With the rising price of oil we are near a tipping point where many technologies are on par with the cost of traditional fuel so it will start to make economic sense in some cases. Where it doesn’t make sense is to stop growing wheat so you can grow corn for Ethanol (which takes 2/3 of a gallon of gas to produce a gallon of ethanol) causing wheat and rice shortages around the world. Right now in developed nations people spend 10% of their income on food and in developing nations it is around 80%. We have enough food to feed the planet but we just can’t afford to get it there. If we start diverting resources in the name of “green living” to make ourselves feel better the ramifications might be worse than we could imagine.

Oh crap, the Government is getting involved

The state of the government getting involved is a mess. I think Thomas Friedman sums it up well. “Some lawmakers are pushing corn ethanol from Iowa, either because they hail from that area and are looking to give more welfare to farmers by wasting money on an alternative fuel that will never reach the scale of what is needed, or because they plan to run in the Iowa caucuses. Others are pushing huge subsidies to turn coal into gasoline, because they come from coal states. Those who don’t come from Michigan want higher mileage standards imposed on Detroit, while those who come from Michigan prefer to continue their assisted suicide of the U.S. auto industry by blocking tougher mileage requirements.”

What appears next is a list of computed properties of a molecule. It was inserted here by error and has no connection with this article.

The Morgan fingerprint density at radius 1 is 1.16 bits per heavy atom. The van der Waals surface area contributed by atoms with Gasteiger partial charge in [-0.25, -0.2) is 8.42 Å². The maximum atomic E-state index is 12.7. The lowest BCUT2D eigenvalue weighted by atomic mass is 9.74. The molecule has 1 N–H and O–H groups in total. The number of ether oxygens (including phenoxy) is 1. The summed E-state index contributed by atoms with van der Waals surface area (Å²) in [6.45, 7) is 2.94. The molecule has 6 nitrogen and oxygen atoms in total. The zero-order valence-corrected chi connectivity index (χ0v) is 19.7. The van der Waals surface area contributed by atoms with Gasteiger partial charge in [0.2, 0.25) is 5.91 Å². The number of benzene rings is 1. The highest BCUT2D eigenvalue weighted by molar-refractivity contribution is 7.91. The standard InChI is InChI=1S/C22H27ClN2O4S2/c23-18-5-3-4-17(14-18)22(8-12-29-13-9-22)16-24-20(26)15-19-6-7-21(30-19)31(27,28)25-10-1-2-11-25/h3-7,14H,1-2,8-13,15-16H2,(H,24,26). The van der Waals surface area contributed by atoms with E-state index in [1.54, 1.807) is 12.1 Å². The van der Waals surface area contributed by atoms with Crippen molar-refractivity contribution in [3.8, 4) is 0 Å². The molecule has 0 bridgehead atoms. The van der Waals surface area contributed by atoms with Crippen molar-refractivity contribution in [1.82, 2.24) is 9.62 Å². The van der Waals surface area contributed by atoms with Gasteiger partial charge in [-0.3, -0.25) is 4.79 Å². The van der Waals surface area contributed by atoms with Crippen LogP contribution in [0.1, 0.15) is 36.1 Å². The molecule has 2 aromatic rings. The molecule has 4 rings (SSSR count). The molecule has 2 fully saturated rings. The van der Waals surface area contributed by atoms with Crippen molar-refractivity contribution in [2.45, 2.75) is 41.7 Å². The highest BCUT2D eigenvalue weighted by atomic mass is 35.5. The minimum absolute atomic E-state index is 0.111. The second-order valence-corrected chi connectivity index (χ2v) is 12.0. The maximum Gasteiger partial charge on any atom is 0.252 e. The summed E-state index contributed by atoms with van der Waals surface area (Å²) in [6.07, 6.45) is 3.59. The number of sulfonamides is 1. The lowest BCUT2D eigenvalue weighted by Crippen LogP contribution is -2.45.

So you ready to call me “chicken little” yet?

You really call this “Green Investing”?

In the venture community we are seeing new funds popping up dedicated to “Green Investing” which in a diversified portfolio is good for funding innovations that will only help our world. What is really scary is many funds without the proper background to invest in this sector are jumping all over anything with buzzwords like “alternative energy”, “biofuels” and “eco-friendly”. VC’s like John Doerr cry when they talk about the environment and are dumping millions into companies that do things like nano-solar and grid optimization technologies. Hedge funds like Winslow Green Growth Fund are seeing their portfolios transform with the rush of new companies and new investments.

I hear a popping sound….

There are two popping scenarios:

1. Green will index within the mainstream and become ubiquitous.
It sticks. People keep pushing corporations to deeper levels of sustainability. Greenwashers fall on their face because it’s an unfulfilled promise, and then they mean it and real change happens. Green becomes ubiquitous. Smaller, plucky green companies struggle to regain any competitive advantage. When everything is green, green means nothing. (The study of green language is already there.)

2. It’s a fad and will vanish back to the margins of our society.
Green Fever goes away because it is a trend, a fad. News stories drop off, the chasing arrows shrink smaller on the back of packaging again, people stop bragging that their letterhead is 100% FCS Certified and Acid Free. Some small vestiges will still remain, and progress will have been made. New products were launched and the consumers will be more aware. But the trend died… popped.

Final thoughts…